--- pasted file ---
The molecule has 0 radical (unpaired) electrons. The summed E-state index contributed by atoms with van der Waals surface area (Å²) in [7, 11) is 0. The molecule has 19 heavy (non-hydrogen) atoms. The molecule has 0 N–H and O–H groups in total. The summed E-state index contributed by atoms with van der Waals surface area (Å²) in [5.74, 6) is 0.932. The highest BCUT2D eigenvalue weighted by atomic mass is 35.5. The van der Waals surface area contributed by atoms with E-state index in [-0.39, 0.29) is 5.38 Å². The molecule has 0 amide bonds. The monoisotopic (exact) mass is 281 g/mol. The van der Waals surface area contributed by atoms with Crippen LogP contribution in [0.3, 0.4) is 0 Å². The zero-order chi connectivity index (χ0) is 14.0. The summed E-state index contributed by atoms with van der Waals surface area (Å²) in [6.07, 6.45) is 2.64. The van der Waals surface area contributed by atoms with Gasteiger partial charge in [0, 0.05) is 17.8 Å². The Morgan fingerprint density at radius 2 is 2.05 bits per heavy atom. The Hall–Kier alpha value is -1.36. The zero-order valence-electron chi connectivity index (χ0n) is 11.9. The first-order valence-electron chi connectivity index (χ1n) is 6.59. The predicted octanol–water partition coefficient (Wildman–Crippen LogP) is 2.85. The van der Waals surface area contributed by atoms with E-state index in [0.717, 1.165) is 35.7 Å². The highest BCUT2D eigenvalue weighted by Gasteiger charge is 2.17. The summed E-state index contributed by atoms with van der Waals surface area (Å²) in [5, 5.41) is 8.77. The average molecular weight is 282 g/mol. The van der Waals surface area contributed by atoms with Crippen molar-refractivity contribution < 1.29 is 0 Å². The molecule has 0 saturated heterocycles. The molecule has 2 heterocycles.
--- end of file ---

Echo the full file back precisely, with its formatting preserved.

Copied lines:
The molecule has 0 radical (unpaired) electrons. The summed E-state index contributed by atoms with van der Waals surface area (Å²) in [7, 11) is 0. The molecule has 19 heavy (non-hydrogen) atoms. The molecule has 0 N–H and O–H groups in total. The summed E-state index contributed by atoms with van der Waals surface area (Å²) in [5.74, 6) is 0.932. The highest BCUT2D eigenvalue weighted by atomic mass is 35.5. The van der Waals surface area contributed by atoms with E-state index in [-0.39, 0.29) is 5.38 Å². The molecule has 0 amide bonds. The monoisotopic (exact) mass is 281 g/mol. The van der Waals surface area contributed by atoms with Crippen LogP contribution in [0.3, 0.4) is 0 Å². The zero-order chi connectivity index (χ0) is 14.0. The summed E-state index contributed by atoms with van der Waals surface area (Å²) in [6.07, 6.45) is 2.64. The van der Waals surface area contributed by atoms with Gasteiger partial charge in [0, 0.05) is 17.8 Å². The Morgan fingerprint density at radius 2 is 2.05 bits per heavy atom. The Hall–Kier alpha value is -1.36. The zero-order valence-electron chi connectivity index (χ0n) is 11.9. The first-order valence-electron chi connectivity index (χ1n) is 6.59. The predicted octanol–water partition coefficient (Wildman–Crippen LogP) is 2.85. The van der Waals surface area contributed by atoms with E-state index in [0.717, 1.165) is 35.7 Å². The highest BCUT2D eigenvalue weighted by Gasteiger charge is 2.17. The summed E-state index contributed by atoms with van der Waals surface area (Å²) in [5, 5.41) is 8.77. The average molecular weight is 282 g/mol. The van der Waals surface area contributed by atoms with Crippen molar-refractivity contribution < 1.29 is 0 Å². The molecule has 0 saturated heterocycles. The molecule has 2 heterocycles.